The Robert Menzies Building, constructed in the 1960’s and designed by Eggleston Macdonald (now DesignInc) has undergone a major redevelopment to deliver a 40 year life cycle, incorporating emerging trends in education environment design. The existing structure and envelope has been rejuvenated to deliver a landmark internal teaching and academic collaborative environment that integrates the old with the new.
Stage One of the redevelopment – undertaken by DesignInc – saw the efficient circulation of people through the building provided by a new system of lifts and strategically placed open stairs. Improved comfort conditions are achieved by integrating passive and low energy servicing systems creating a healthy internal environment with flexible public and private spaces. Centralised meeting, collaborative and breakout spaces have created additional space for academic expansion. Also included in Stage One was the redevelopment of the ground floor foyer, new café, and links from the campus through to academic spaces via intuitive wayfinding ideas.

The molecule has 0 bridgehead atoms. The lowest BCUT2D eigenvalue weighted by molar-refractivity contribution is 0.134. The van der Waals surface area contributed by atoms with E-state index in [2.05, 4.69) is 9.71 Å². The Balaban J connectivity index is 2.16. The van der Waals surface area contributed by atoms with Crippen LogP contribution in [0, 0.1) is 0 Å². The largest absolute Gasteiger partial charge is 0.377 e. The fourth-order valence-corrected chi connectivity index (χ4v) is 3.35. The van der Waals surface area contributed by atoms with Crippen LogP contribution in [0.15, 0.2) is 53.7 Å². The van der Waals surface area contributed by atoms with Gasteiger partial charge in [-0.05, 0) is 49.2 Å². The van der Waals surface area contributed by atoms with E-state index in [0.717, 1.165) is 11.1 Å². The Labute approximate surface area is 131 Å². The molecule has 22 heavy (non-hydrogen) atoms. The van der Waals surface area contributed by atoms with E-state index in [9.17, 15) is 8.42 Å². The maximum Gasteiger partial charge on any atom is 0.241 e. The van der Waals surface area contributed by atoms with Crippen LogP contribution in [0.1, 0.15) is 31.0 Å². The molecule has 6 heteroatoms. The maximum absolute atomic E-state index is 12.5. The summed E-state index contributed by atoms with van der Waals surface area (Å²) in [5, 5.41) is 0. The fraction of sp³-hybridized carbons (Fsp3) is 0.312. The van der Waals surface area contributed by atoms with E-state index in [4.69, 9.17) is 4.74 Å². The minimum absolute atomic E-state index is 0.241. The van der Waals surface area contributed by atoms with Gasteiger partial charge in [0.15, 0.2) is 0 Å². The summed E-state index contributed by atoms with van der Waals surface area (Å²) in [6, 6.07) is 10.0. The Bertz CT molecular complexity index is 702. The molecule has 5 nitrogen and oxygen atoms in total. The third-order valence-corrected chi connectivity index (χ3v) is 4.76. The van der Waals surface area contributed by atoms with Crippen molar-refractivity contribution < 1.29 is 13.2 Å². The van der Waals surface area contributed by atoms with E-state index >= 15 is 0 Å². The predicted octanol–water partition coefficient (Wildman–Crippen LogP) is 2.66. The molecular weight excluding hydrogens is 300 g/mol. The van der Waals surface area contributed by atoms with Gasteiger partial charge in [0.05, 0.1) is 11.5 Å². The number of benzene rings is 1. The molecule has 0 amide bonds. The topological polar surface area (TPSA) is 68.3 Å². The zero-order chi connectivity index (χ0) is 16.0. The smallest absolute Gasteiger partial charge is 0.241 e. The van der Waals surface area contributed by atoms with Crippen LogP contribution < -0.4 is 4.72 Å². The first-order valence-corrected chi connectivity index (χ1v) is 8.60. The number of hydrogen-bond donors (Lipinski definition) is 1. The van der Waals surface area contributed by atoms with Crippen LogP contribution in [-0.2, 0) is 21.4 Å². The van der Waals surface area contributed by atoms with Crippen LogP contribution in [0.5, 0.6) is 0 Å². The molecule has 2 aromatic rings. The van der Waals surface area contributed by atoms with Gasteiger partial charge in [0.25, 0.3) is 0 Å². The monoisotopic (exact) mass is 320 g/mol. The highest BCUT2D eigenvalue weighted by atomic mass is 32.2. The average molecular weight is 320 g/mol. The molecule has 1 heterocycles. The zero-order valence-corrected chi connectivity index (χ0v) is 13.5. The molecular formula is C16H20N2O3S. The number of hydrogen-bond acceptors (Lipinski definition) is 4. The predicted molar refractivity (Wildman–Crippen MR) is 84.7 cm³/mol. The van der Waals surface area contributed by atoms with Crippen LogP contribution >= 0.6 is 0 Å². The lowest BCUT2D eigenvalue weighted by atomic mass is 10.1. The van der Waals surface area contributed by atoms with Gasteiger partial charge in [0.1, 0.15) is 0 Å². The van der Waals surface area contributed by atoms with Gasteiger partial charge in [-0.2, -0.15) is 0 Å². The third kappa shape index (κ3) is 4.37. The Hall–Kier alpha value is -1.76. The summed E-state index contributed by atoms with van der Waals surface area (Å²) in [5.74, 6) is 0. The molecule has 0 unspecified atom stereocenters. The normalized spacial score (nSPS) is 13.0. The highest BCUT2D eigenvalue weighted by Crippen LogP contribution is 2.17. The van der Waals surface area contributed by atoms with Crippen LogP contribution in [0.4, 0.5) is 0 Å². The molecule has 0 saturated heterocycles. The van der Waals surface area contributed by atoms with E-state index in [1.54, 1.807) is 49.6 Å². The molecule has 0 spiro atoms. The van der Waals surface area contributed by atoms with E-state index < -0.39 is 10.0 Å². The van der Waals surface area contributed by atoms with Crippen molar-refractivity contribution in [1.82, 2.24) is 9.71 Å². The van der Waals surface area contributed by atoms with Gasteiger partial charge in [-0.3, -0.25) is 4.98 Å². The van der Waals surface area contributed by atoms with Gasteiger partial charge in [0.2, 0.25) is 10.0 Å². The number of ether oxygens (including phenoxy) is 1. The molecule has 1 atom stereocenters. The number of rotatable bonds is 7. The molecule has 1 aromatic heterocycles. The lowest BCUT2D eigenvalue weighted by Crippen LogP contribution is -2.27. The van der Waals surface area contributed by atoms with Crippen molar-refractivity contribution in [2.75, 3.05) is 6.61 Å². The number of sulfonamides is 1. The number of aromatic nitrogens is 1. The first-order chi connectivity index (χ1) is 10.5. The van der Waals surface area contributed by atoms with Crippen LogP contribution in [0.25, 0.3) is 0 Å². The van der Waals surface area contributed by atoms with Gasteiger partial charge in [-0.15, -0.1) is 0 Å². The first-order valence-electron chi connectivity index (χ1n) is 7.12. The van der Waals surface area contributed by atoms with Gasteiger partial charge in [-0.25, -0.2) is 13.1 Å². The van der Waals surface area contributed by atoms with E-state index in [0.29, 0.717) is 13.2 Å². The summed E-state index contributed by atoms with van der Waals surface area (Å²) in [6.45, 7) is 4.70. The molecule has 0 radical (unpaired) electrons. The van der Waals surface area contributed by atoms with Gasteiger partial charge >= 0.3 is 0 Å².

Stage Two of the project is briefed to include the re-planning of teaching spaces and academic offices to consolidate high volumes of students and HDR adaptive spaces.
Building Information Modeling (BIM) detailing and coordination for the project included:
- Using IFC 2×3 we imported the Revit Structure model directly in the Architectural ArchiCAD model.
- 3D shop drawings were created by the structural steel detailers using the Revit Structure model directly.
- 3D shop drawings of the wayfinding canopy in the ground floor foyer space were created by the signage manufacturers using the exported IFC from the ArchiCAD architectural model
- 3D shop drawings were created of some of the services systems throughout the building to assist with co-ordination of service risers
- Co-ordination of some architectural balustrade details were resolved using Tekla BIMsight between the architects and the structural detailers/shop drawings.
It’s great to see BIM being used on large scale projects such as this, as well as the cross collaboration between different softwares.
Two images of the project are below: (Images credit to Dianna Snape)